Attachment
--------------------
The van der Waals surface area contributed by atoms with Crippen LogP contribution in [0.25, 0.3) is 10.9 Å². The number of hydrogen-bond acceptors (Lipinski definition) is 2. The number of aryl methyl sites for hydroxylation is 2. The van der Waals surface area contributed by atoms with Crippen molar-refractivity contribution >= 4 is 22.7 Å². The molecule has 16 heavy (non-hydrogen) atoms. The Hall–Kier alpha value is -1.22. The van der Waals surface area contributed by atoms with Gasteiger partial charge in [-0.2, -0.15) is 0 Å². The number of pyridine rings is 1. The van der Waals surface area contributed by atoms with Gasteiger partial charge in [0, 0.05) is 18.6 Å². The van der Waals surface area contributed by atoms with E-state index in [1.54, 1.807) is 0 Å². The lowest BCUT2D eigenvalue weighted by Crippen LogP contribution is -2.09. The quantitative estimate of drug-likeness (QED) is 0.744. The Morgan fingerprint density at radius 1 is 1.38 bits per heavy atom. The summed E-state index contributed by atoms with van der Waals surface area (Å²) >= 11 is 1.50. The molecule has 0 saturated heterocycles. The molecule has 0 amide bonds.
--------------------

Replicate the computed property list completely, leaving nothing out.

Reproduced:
The van der Waals surface area contributed by atoms with Crippen LogP contribution in [0.25, 0.3) is 10.9 Å². The number of hydrogen-bond acceptors (Lipinski definition) is 2. The number of aryl methyl sites for hydroxylation is 2. The van der Waals surface area contributed by atoms with Crippen molar-refractivity contribution >= 4 is 22.7 Å². The molecule has 16 heavy (non-hydrogen) atoms. The Hall–Kier alpha value is -1.22. The van der Waals surface area contributed by atoms with Gasteiger partial charge in [-0.2, -0.15) is 0 Å². The number of pyridine rings is 1. The van der Waals surface area contributed by atoms with Gasteiger partial charge in [0, 0.05) is 18.6 Å². The van der Waals surface area contributed by atoms with E-state index in [1.54, 1.807) is 0 Å². The lowest BCUT2D eigenvalue weighted by Crippen LogP contribution is -2.09. The quantitative estimate of drug-likeness (QED) is 0.744. The Morgan fingerprint density at radius 1 is 1.38 bits per heavy atom. The summed E-state index contributed by atoms with van der Waals surface area (Å²) >= 11 is 1.50. The molecule has 0 saturated heterocycles. The molecule has 0 amide bonds.